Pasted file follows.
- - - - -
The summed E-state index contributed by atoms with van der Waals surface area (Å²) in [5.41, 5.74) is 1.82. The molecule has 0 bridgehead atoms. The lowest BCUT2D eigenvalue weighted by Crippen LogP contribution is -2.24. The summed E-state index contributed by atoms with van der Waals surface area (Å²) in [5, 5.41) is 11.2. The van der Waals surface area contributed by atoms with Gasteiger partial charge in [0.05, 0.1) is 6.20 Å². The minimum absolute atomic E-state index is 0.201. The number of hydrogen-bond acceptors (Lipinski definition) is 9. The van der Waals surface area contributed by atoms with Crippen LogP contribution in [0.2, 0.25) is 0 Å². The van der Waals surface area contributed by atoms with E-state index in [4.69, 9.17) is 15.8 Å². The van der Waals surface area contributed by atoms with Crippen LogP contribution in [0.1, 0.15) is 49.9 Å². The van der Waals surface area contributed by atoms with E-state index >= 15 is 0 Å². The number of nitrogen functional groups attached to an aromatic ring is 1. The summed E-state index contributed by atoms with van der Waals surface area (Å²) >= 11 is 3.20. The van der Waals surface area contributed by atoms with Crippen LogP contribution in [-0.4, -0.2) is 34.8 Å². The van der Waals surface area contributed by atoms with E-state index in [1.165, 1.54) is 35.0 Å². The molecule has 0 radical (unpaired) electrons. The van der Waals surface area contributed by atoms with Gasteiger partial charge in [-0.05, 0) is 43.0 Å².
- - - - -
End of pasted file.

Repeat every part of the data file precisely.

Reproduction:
The summed E-state index contributed by atoms with van der Waals surface area (Å²) in [5.41, 5.74) is 1.82. The molecule has 0 bridgehead atoms. The lowest BCUT2D eigenvalue weighted by Crippen LogP contribution is -2.24. The summed E-state index contributed by atoms with van der Waals surface area (Å²) in [5, 5.41) is 11.2. The van der Waals surface area contributed by atoms with Gasteiger partial charge in [0.05, 0.1) is 6.20 Å². The minimum absolute atomic E-state index is 0.201. The number of hydrogen-bond acceptors (Lipinski definition) is 9. The van der Waals surface area contributed by atoms with Crippen LogP contribution in [0.2, 0.25) is 0 Å². The van der Waals surface area contributed by atoms with E-state index in [4.69, 9.17) is 15.8 Å². The van der Waals surface area contributed by atoms with Crippen LogP contribution in [0.1, 0.15) is 49.9 Å². The van der Waals surface area contributed by atoms with E-state index >= 15 is 0 Å². The number of nitrogen functional groups attached to an aromatic ring is 1. The summed E-state index contributed by atoms with van der Waals surface area (Å²) >= 11 is 3.20. The van der Waals surface area contributed by atoms with Crippen LogP contribution in [-0.4, -0.2) is 34.8 Å². The van der Waals surface area contributed by atoms with E-state index in [1.165, 1.54) is 35.0 Å². The molecule has 0 radical (unpaired) electrons. The van der Waals surface area contributed by atoms with Gasteiger partial charge in [-0.05, 0) is 43.0 Å².